Gas tax increase on the table as legislative session nears end
ST. PAUL, Minn. (FOX 9) - A higher tax on gasoline may be one of the last items passed in the current Minnesota legislative session.
Democrats have acknowledged it’s back on the table in recent days and FOX 9 asked Governor Tim Walz about it Friday. Walz is on board now, and he’s pushed for a hike before in the previous two sessions since he became governor.
It’s not a done deal at the Capitol yet, but it looks like the third time will be the charm and as you might guess, some drivers aren’t thrilled. As numbers tick up and up at the pump, drivers didn’t embrace the idea of a gas tax increase taking the price a little higher.
"Every little bit counts, but can’t afford that," said John Schlief as he filled up his gas tank in West St. Paul.
"I mean who wants to pay more for gas?" said Ben Golnik a couple of pumps away. "We’ve already got what? $3.50 a gallon."
Minnesota’s current gas tax is 28.5 cents per gallon — more than in the Dakotas, but less than Iowa and Wisconsin.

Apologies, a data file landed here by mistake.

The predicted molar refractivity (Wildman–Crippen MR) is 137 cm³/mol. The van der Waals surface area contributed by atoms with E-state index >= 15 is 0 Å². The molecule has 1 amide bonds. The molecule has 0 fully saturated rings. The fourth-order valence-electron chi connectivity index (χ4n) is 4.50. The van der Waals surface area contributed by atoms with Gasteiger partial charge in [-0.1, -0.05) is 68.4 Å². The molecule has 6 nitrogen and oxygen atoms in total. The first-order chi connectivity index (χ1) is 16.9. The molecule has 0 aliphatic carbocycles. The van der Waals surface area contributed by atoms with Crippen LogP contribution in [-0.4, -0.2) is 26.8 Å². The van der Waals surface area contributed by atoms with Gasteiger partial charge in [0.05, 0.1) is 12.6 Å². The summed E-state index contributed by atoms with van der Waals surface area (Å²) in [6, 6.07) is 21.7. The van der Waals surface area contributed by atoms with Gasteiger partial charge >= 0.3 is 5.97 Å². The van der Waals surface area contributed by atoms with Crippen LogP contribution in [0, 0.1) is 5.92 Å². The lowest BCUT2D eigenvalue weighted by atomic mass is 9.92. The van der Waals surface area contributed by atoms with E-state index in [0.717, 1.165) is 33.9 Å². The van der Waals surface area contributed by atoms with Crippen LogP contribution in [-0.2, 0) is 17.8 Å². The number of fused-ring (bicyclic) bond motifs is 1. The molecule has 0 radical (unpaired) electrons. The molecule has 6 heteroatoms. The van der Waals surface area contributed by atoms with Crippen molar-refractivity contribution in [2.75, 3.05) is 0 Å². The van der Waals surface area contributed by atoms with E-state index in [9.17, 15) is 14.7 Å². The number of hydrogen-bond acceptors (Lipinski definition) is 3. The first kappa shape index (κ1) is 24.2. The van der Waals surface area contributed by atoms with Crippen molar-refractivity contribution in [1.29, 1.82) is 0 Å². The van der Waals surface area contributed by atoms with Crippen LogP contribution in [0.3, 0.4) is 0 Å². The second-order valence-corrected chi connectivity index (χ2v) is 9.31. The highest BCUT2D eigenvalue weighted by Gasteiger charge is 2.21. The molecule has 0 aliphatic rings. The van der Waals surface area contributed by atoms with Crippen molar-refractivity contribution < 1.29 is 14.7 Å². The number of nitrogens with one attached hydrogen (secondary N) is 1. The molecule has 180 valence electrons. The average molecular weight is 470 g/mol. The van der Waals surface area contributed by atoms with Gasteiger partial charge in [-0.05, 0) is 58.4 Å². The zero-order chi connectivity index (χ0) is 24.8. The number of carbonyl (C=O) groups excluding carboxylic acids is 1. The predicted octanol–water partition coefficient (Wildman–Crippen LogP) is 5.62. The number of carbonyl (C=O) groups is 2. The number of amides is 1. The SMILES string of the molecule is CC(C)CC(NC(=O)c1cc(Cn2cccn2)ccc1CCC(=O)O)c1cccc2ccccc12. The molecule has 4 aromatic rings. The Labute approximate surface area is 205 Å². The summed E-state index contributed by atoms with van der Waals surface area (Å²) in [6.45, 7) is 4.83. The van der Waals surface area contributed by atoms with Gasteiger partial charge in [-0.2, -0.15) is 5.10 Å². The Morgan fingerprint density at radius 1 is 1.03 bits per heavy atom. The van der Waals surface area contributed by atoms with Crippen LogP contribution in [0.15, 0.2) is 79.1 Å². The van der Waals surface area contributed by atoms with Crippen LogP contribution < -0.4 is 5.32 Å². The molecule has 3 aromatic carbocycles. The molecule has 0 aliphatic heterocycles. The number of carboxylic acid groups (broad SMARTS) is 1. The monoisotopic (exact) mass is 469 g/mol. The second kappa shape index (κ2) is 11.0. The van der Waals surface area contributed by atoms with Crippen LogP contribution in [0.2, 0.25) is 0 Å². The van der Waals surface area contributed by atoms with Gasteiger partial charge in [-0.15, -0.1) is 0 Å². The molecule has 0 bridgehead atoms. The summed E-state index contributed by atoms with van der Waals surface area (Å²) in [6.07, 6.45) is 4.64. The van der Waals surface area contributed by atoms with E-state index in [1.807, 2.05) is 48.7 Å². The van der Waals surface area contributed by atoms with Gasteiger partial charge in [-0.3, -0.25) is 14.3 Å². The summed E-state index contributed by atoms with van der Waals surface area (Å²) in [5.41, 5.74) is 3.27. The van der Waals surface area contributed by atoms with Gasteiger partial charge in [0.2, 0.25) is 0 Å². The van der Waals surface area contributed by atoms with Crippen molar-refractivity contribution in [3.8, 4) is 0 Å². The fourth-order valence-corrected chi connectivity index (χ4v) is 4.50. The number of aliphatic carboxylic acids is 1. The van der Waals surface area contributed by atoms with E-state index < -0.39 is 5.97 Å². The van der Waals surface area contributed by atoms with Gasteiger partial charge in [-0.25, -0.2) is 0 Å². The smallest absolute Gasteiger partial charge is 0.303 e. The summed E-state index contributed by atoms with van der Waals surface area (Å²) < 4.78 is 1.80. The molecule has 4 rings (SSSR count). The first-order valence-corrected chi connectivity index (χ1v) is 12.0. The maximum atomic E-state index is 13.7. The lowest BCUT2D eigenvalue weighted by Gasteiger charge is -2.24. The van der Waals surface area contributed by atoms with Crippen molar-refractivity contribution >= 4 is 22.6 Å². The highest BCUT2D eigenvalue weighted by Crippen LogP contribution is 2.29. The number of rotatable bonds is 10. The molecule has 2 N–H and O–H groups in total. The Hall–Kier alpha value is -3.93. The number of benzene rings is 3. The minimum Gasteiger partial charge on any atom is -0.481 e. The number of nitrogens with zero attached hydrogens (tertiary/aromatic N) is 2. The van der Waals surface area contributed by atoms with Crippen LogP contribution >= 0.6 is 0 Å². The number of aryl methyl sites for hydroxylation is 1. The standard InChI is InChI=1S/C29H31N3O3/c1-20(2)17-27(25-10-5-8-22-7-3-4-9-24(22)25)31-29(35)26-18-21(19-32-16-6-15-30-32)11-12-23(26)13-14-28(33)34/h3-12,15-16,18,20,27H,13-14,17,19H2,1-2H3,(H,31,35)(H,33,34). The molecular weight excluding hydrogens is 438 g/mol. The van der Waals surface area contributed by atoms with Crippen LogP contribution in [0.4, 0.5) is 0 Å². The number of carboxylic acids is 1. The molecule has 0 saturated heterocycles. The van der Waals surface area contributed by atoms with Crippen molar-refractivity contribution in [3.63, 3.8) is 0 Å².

Democrats at the Capitol are finalizing a plan to nudge it up and link future increases to inflation with the idea being that roads and bridges need work and gas taxes should be dedicated to funding that work.
"The fact is we’re at the same rate we’ve been for two decades," Gov. Walz told FOX 9. "We have more people and more folks on the road. And the cost of everything goes up naturally."
Democrats on the transportation committee haven’t released their plan yet, but they say any gas tax increase would be small. Republicans say it’s symptomatic of a DFL tax strategy that’s expensive for Minnesotans who already pay more than enough.
"Again on top of an $18 billion surplus, they’re raising motor vehicle sales tax," said Sen. John Jasinski, R-Faribault. "They’re making the depreciation on your cars longer. They’re putting a surcharge on your license tags. They’ve talked about a delivery fee of 75 cents for every package."
The Minnesota Department of Transportation has warned of a $27 billion gap in transportation funding over the next 20 years. Governor Walz says an increased gas tax plus matching dollars from the federal government will help the state catch up.
"You get what you pay for," he said.
Even with just three days left in the 2023 session, the plan isn’t final, but it may also include increases to fees for vehicle registration and driver’s licenses in addition to the fee on most deliveries.